Later that same year, just in time for Christmas, came a revolution! Highway 61 Revisited was a blast of fresh air. Dylan competed with the Beatles Rubber Soul and the Rolling Stones December's Children for the Christmas dollars. An anecdote (from DK): "I received both Highway 61... and Revolver for Christmas that year. I was listening to Dylan with another album stacked on top. My Grandmother had one too many eggnogs (more rum than eggnog, methinks) and kicked my brand new two-speaker, fold down front, portable record player with the plastic cover. The stacked album dropped onto the Dylan, sandwiching the tone arm between and rendering "Tombstone Blues" one big gouge. This is the first time in 38 years I've been able to listen to that tune!" The album starts with the big hit. "Like a Rolling Stone" was, at six minutes thirteen seconds, the longest single ever played on radio...til the Beatles went a minute longer with "Hey Jude."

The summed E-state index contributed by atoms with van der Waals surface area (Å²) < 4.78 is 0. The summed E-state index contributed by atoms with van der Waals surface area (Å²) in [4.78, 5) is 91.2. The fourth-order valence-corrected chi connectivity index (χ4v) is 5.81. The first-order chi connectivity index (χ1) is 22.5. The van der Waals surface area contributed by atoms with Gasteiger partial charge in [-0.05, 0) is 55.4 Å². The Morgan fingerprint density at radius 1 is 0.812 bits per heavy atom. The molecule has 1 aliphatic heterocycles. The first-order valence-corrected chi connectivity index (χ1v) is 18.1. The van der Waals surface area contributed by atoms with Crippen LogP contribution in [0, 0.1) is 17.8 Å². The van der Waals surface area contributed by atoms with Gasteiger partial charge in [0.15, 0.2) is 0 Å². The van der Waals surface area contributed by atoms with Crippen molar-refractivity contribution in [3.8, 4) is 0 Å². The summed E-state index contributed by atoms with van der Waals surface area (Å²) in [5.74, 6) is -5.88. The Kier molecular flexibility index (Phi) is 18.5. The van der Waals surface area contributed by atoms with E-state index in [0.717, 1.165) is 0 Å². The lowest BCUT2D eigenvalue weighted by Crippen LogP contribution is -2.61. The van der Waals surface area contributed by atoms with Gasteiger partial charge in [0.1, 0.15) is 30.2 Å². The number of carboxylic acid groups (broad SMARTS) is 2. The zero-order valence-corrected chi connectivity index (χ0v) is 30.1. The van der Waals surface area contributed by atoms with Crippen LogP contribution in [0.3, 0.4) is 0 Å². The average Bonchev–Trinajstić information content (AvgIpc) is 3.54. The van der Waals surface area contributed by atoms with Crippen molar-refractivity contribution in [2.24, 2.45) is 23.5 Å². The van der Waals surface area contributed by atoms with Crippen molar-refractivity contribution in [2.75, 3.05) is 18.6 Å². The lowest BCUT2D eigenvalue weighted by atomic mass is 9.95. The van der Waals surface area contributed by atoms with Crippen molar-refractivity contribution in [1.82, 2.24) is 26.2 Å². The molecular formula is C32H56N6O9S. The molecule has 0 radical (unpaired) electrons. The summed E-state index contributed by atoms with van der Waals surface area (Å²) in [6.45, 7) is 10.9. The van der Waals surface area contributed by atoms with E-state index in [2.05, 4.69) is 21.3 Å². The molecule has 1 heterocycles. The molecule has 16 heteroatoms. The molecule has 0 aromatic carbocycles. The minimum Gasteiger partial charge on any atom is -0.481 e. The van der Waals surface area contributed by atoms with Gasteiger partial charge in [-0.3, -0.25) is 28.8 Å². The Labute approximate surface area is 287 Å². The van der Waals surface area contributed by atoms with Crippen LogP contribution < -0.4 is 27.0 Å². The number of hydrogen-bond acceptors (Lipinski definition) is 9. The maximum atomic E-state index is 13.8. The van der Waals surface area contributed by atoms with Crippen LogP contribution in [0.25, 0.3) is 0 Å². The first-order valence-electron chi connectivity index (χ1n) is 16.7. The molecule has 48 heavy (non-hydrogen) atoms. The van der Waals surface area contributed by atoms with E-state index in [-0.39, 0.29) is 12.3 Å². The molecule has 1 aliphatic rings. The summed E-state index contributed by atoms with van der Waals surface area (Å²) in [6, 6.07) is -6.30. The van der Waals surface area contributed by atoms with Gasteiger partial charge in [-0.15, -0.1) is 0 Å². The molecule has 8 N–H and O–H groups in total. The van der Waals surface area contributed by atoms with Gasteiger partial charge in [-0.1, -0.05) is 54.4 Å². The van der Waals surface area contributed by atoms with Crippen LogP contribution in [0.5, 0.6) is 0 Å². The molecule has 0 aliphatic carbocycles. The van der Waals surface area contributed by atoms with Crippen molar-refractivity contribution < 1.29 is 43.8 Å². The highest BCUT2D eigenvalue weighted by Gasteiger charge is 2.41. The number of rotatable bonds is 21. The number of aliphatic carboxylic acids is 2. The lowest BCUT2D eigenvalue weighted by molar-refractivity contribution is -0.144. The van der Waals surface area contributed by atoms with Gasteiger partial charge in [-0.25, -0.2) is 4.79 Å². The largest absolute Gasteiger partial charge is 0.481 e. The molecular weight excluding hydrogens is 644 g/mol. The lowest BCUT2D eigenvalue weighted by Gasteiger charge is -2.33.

Produced by Tom Wilson, who carried on his duties from Bringing It All Back Home for just this one track, this was groundbreaking when it came out. Oblique, dense lyrics, somehow spoke to a whole generation. That "thin, wild mercury sound" that Dylan spoke of in his Playboy interview is modelled in this song. The remastering brings the piano up in the mix. The electric rhythm guitar is more present too, and on top of it all, Dylan's harmonica and his whiney tenor. Then Bob Johnston takes over at the controls. Michael Bloomfield plays twisting guitar parts over the choogling rhythms. Al Kooper, Paul Griffin and Frank Owens play keyboards; Charlie McCoy plays guitar; Russ Savakus and Harvey Goldstein handle the bass chores while Bobby Griggs is the drummer. "Tombstone Blues" was worth the nearly 40 year wait! It rocks. The insert booklet includes the back cover poem from the original vinyl, and out-takes from the photo session which document the recording sessions.